How to play with Vault and Ethereum
It is my experience that the Ethereum community and the community that uses HashiCorp tools (like Vault) are nearly disjoint sets. So, I am trying to develop a set of recipes for bridging this gap. I expect the Vault folks may not need the Vault installation scripts and the Ethereum guys may not need the Ethereum installation scripts; but, both are provided - assuming that a basic set of dependencies are available.
Why should these 2 communities work together (or at least synergistically?) I believe that the blockchain revolution will be best realized as an outcome of the efforts of the Ethereum community. Ethereum is the healthiest, most innovative and least annoying of the various blockchain sects - their vision (a global computer rooted in a trustless ecosystem) is easily the most exciting. Ethereum re-defines serverless. And the HashiCorp community has codified the best ideas in the immutable infrastructure space.
That the immutable ledger community hasn't joined forces with the immutable infrastructure community is fairly startling to me. Perhaps this will be a small step towards that synergy.
Note: I am working on an article that walks through installation and demonstrates playing with these tools. I will link here when that is finished.
There a few things you must install before you can play with Vault and Ethereum. The software installation game can be tremendously daunting. I have tried to make it as basic as possible in order to allow you to have a satisfying engagement as soon as possible. So many things can go wrong if basic dependencies aren't satisfied, and often the rabbit hole of establishing dependencies is so fraught with challenges that some developers give up before they have a chance to even start. I want to emphasize that patience is its own reward when you are working with modern technology, but I am sympathetic, so, I will try to keep the basic dependencies to a minimum.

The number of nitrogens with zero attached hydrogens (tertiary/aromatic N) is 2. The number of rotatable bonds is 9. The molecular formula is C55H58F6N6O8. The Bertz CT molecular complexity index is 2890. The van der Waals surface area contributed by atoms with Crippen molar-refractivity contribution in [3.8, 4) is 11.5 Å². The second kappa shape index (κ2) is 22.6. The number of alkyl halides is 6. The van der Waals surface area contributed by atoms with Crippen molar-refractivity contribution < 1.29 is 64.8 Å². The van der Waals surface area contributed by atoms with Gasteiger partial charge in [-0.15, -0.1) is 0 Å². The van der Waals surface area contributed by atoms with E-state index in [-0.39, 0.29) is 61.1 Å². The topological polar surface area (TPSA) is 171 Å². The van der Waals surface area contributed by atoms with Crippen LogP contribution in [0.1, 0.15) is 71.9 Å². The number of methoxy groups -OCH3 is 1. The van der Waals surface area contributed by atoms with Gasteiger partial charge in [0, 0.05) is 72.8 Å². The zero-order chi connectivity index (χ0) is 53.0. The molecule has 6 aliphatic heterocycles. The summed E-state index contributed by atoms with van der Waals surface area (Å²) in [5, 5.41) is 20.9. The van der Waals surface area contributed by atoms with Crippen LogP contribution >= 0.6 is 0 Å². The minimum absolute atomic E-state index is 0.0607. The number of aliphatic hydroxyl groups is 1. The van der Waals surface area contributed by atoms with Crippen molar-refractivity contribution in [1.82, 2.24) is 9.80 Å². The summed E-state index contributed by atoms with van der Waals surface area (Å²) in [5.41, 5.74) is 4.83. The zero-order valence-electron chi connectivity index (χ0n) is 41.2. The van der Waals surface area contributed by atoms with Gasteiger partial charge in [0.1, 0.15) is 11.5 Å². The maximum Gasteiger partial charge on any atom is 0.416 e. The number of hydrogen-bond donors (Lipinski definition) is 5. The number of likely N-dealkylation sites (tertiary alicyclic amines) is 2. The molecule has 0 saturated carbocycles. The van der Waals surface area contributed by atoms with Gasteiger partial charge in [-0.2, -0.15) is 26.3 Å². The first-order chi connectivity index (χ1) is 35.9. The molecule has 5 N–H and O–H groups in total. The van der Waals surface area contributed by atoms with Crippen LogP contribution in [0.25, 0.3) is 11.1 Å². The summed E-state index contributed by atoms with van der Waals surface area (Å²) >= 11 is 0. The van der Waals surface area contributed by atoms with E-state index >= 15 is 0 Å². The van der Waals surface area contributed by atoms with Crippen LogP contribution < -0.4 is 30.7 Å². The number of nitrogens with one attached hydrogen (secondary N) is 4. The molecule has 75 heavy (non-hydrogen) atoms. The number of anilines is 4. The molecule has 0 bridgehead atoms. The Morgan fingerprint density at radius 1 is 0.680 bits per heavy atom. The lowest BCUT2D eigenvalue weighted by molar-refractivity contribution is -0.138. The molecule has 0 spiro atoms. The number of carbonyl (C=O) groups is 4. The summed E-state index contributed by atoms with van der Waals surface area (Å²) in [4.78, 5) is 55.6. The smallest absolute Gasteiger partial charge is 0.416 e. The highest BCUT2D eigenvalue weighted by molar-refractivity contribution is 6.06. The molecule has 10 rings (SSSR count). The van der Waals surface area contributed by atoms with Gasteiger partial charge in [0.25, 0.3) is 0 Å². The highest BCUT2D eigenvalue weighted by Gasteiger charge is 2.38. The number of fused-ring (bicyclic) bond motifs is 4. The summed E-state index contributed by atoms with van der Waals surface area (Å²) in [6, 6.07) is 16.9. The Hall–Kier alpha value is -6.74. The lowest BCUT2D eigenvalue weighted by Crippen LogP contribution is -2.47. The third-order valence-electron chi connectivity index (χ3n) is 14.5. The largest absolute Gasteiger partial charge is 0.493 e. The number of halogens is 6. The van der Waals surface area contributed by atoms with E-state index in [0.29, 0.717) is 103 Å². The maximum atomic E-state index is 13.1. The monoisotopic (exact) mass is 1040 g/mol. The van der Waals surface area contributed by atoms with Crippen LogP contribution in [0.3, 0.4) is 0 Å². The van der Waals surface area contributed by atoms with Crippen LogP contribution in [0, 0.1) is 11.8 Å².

The Vault-Ethereum plugin currently supports macOS and Linux on AMD64 hardware. While golang does support cross compilation for many environments, the
geth codebase (because of some lower level C-language dependencies) requires extra work for cross-compilation. I haven't taken on this effort yet (hint), so I have only built releases of the Vault-Ethereum plugin for macOS (darwin) and Linux on AMD64.
I have tested this plugin on these OS versions:
- macOS Sierra Version 10.12.6
- Ubuntu 16.04.3 LTS (GNU/Linux 4.4.0-92-generic x86_64)
To avoid some dependency-hell, I use Docker for the Ethereum components of this ecosystem. You need to install Docker to make use of
geth. If you already have
geth installed, then you should be fine. But, the Ethereum tools that I describe the installation of require Docker.
I have successfully used this ecosystem with this Docker version. If you have challenges with a higher version, please let me know:
$ docker version Client: Version: 17.09.1-ce API version: 1.32 Go version: go1.8.3 Git commit: 19e2cf6 Built: Thu Dec 7 22:22:25 2017 OS/Arch: darwin/amd64 Server: Version: 17.09.1-ce API version: 1.32 (minimum version 1.12) Go version: go1.8.3 Git commit: 19e2cf6 Built: Thu Dec 7 22:28:28 2017 OS/Arch: linux/amd64 Experimental: false
Keybase is a wonderful tool for managing PGP identities. I use it for signature verification and encryption of Vault keys (described later.) My Vault install scripts require the use of Keybase. If you don't want to install Keybase, then you will need to modify the scripts accordingly. The Vault-Ethereum plugin is signed with Immutability's PGP key. Once you have installed Keybase, feel free to reach out to me via Keybase's encrypted chat.
I have successfully used these scripts with this Keybase version. If you have challenges with a higher version, please let me know:
$ keybase version Client: 1.0.38-20171220205307+f5d54bc77 Service: 1.0.38-20171220205307+f5d54bc77
That's it for the dependencies, let's have some fun.
Send ETH to 0x4169c9508728285e8A9f7945D08645Bb6b3576e5 and you will be blessed in the next life.